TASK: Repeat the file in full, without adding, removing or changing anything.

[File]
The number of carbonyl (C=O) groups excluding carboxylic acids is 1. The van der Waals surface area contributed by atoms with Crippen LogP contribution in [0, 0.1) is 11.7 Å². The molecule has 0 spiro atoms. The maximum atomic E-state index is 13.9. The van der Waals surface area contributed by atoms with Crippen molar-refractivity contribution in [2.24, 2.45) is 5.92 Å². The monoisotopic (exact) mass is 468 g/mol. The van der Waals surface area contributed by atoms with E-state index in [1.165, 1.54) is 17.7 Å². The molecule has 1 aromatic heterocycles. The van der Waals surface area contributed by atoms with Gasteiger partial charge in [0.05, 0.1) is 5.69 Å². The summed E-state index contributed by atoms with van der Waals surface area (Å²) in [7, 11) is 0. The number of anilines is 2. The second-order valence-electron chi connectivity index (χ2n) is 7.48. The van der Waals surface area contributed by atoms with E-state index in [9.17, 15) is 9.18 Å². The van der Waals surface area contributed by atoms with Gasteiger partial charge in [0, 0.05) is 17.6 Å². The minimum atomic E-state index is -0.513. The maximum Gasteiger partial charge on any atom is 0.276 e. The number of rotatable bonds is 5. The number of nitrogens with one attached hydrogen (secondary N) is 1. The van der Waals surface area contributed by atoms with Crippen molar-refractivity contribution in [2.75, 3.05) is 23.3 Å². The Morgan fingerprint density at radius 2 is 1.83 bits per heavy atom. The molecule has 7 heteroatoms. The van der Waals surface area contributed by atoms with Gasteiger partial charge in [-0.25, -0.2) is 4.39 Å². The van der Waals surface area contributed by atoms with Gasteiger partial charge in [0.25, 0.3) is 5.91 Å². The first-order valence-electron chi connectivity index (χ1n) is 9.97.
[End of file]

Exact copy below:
The number of carbonyl (C=O) groups excluding carboxylic acids is 1. The van der Waals surface area contributed by atoms with Crippen LogP contribution in [0, 0.1) is 11.7 Å². The molecule has 0 spiro atoms. The maximum atomic E-state index is 13.9. The van der Waals surface area contributed by atoms with Crippen molar-refractivity contribution in [2.24, 2.45) is 5.92 Å². The monoisotopic (exact) mass is 468 g/mol. The van der Waals surface area contributed by atoms with E-state index in [1.165, 1.54) is 17.7 Å². The molecule has 1 aromatic heterocycles. The van der Waals surface area contributed by atoms with Gasteiger partial charge in [0.05, 0.1) is 5.69 Å². The summed E-state index contributed by atoms with van der Waals surface area (Å²) in [7, 11) is 0. The number of anilines is 2. The second-order valence-electron chi connectivity index (χ2n) is 7.48. The van der Waals surface area contributed by atoms with E-state index in [9.17, 15) is 9.18 Å². The van der Waals surface area contributed by atoms with Gasteiger partial charge in [0, 0.05) is 17.6 Å². The minimum atomic E-state index is -0.513. The maximum Gasteiger partial charge on any atom is 0.276 e. The number of rotatable bonds is 5. The number of nitrogens with one attached hydrogen (secondary N) is 1. The van der Waals surface area contributed by atoms with Crippen molar-refractivity contribution in [2.75, 3.05) is 23.3 Å². The Morgan fingerprint density at radius 2 is 1.83 bits per heavy atom. The molecule has 7 heteroatoms. The van der Waals surface area contributed by atoms with Gasteiger partial charge in [-0.25, -0.2) is 4.39 Å². The van der Waals surface area contributed by atoms with Gasteiger partial charge in [0.25, 0.3) is 5.91 Å². The first-order valence-electron chi connectivity index (χ1n) is 9.97.